"I like the large amounts of text that I can store, and the ability to have multiple chronologies. I like the clean layout you use and the ability to use color and icons to designate things of my choosing."Ed Vermue, Special Collections and Preservation Librarian, Oberlin College Library
As a librarian, Ed’s role is to connect people with information and help them build understanding. To do this, he needs to develop expertise in specialized topics so he can make relevant resources accessible to scholars.
He’s currently studying specific aspects of the history of the late Roman Empire. Like any good researcher, he draws upon many different types of sources, including books, lectures, podcasts, and more.
The vast amount of information available both on- and off-line today is a huge asset forresearchers like Ed. But it also brings organizational and project management challenges. Without a clear strategy for keeping track of everything, the research process can become messy and overwhelming.
"Even though I’m trying to build chronological knowledge of historical events, I don’t necessarily receive the information that way as I jump from one resource to another," Ed explains. "The pieces of information I want to record don’t arrive in a systematic, chronological, and thematically consistent way."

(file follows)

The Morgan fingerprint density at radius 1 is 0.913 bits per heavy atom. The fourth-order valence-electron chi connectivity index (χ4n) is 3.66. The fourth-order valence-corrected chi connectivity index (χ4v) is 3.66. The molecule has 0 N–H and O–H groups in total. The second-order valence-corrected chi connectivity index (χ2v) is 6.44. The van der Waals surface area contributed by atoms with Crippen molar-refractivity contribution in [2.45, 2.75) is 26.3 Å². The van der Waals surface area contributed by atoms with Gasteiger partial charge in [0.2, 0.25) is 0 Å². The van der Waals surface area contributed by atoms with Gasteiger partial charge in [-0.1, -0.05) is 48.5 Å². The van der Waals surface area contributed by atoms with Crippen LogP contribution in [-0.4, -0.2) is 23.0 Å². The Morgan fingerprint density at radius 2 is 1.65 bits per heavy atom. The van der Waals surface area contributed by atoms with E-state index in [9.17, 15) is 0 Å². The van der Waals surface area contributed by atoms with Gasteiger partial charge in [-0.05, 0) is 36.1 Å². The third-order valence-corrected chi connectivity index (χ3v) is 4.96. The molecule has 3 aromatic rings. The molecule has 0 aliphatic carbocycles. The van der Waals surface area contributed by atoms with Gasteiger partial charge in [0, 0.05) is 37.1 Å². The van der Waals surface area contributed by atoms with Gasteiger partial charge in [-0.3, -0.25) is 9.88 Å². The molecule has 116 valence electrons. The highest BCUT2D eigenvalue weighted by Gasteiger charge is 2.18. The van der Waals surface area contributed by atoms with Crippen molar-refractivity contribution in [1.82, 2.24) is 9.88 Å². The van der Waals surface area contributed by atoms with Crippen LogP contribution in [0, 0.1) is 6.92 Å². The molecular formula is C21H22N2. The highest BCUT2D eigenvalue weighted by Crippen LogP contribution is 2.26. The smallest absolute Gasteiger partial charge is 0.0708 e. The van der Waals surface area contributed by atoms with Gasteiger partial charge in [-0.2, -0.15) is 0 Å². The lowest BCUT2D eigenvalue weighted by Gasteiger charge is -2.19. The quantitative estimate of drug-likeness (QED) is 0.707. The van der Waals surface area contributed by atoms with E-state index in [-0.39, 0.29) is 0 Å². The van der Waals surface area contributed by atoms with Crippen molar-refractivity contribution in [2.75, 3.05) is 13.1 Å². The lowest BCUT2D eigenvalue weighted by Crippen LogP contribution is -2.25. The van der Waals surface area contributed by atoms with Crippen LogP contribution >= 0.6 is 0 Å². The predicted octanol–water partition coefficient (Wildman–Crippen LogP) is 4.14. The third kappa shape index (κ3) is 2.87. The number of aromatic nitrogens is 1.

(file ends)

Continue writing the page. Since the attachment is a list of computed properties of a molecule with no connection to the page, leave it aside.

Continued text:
Ed knew that for his research to be successful, he needed an easy-to-use but powerful tool for organizing the information he uncovered and identifying relationships among key events.
Of course, Ed applied his research skills to his search for a project management tool. After scouring reviews online and trying out different products, he settled on Preceden. The main selling point was Preceden’s ability to organize detailed information—including plenty of text—into multiple layers.
"I wasn’t interested in a ‘more show than go’ product that looked like elementary school students might use it," he explains. "I’m more interested in Preceden’s organizational features and storing lots and lots of notes."
Although Ed’s work is text-heavy, he says he also gets a lot of use out of Preceden’s visual features, like color coding and the ability to use icons. These tools help him identify patterns, check for inconsistencies, and draw out important themes.
And although Ed hasn’t tried out Preceden’s more advanced capabilities like integrating spreadsheets or embedding his timelines in websites, he likes knowing he’ll have the option when he’s ready.
Like any big project, academic research has a lot of moving parts. Preceden helps Ed keep track of everything and figure out how it all fits together, even when he can’t yet see the whole picture.
Ed explains that information comes to him "like differently colored puzzle pieces." With Preceden, he can accomplish his goal of turning those pieces into something meaningful. "Preceden is the place where the puzzle can slowly take shape," he says.
Although he still has a lot of work to do, Ed feels confident about his ability to stay organized as his project grows.
"This is not a toy," he says. "Preceden works for serious scholarship."
No matter what kind of information you work with, Preceden can help you master it. To see how, try it free today.